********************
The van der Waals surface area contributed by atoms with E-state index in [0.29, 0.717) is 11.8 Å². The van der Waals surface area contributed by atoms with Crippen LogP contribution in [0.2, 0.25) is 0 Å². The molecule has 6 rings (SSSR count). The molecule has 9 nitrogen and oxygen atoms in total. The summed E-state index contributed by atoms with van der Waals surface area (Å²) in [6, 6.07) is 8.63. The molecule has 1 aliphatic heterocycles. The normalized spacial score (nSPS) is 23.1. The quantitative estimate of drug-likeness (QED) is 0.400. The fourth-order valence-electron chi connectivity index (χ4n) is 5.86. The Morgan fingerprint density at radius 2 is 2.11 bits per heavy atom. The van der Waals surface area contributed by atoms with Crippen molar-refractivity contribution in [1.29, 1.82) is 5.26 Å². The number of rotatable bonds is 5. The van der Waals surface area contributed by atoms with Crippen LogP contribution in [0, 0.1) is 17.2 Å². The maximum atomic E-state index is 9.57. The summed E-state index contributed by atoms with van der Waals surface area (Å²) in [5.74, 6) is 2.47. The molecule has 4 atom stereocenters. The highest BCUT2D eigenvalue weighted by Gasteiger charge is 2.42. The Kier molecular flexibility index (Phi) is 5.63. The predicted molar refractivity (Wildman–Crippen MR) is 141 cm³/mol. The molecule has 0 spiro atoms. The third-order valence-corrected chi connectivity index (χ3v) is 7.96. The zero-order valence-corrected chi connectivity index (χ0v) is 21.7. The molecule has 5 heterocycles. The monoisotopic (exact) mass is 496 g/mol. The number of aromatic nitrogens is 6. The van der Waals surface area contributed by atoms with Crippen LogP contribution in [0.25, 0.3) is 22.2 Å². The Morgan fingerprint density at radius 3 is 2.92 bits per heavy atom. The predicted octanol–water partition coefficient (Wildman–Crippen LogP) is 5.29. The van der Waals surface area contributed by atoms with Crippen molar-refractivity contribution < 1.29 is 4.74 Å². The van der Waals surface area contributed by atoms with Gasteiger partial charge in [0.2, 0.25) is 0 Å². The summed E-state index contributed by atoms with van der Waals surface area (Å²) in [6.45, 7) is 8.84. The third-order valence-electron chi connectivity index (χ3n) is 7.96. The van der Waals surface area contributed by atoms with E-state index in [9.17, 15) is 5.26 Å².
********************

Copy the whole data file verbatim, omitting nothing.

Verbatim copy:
The van der Waals surface area contributed by atoms with E-state index in [0.29, 0.717) is 11.8 Å². The van der Waals surface area contributed by atoms with Crippen LogP contribution in [0.2, 0.25) is 0 Å². The molecule has 6 rings (SSSR count). The molecule has 9 nitrogen and oxygen atoms in total. The summed E-state index contributed by atoms with van der Waals surface area (Å²) in [6, 6.07) is 8.63. The molecule has 1 aliphatic heterocycles. The normalized spacial score (nSPS) is 23.1. The quantitative estimate of drug-likeness (QED) is 0.400. The fourth-order valence-electron chi connectivity index (χ4n) is 5.86. The Morgan fingerprint density at radius 2 is 2.11 bits per heavy atom. The van der Waals surface area contributed by atoms with Crippen molar-refractivity contribution in [1.29, 1.82) is 5.26 Å². The number of rotatable bonds is 5. The van der Waals surface area contributed by atoms with Crippen LogP contribution in [0, 0.1) is 17.2 Å². The maximum atomic E-state index is 9.57. The summed E-state index contributed by atoms with van der Waals surface area (Å²) in [5.74, 6) is 2.47. The molecule has 4 atom stereocenters. The highest BCUT2D eigenvalue weighted by Gasteiger charge is 2.42. The Kier molecular flexibility index (Phi) is 5.63. The predicted molar refractivity (Wildman–Crippen MR) is 141 cm³/mol. The molecule has 0 spiro atoms. The third-order valence-corrected chi connectivity index (χ3v) is 7.96. The zero-order valence-corrected chi connectivity index (χ0v) is 21.7. The molecule has 5 heterocycles. The monoisotopic (exact) mass is 496 g/mol. The number of aromatic nitrogens is 6. The van der Waals surface area contributed by atoms with Crippen LogP contribution in [0.25, 0.3) is 22.2 Å². The Morgan fingerprint density at radius 3 is 2.92 bits per heavy atom. The predicted octanol–water partition coefficient (Wildman–Crippen LogP) is 5.29. The van der Waals surface area contributed by atoms with Crippen molar-refractivity contribution < 1.29 is 4.74 Å². The van der Waals surface area contributed by atoms with Gasteiger partial charge in [0.2, 0.25) is 0 Å². The summed E-state index contributed by atoms with van der Waals surface area (Å²) in [6.45, 7) is 8.84. The third-order valence-electron chi connectivity index (χ3n) is 7.96. The van der Waals surface area contributed by atoms with E-state index in [9.17, 15) is 5.26 Å².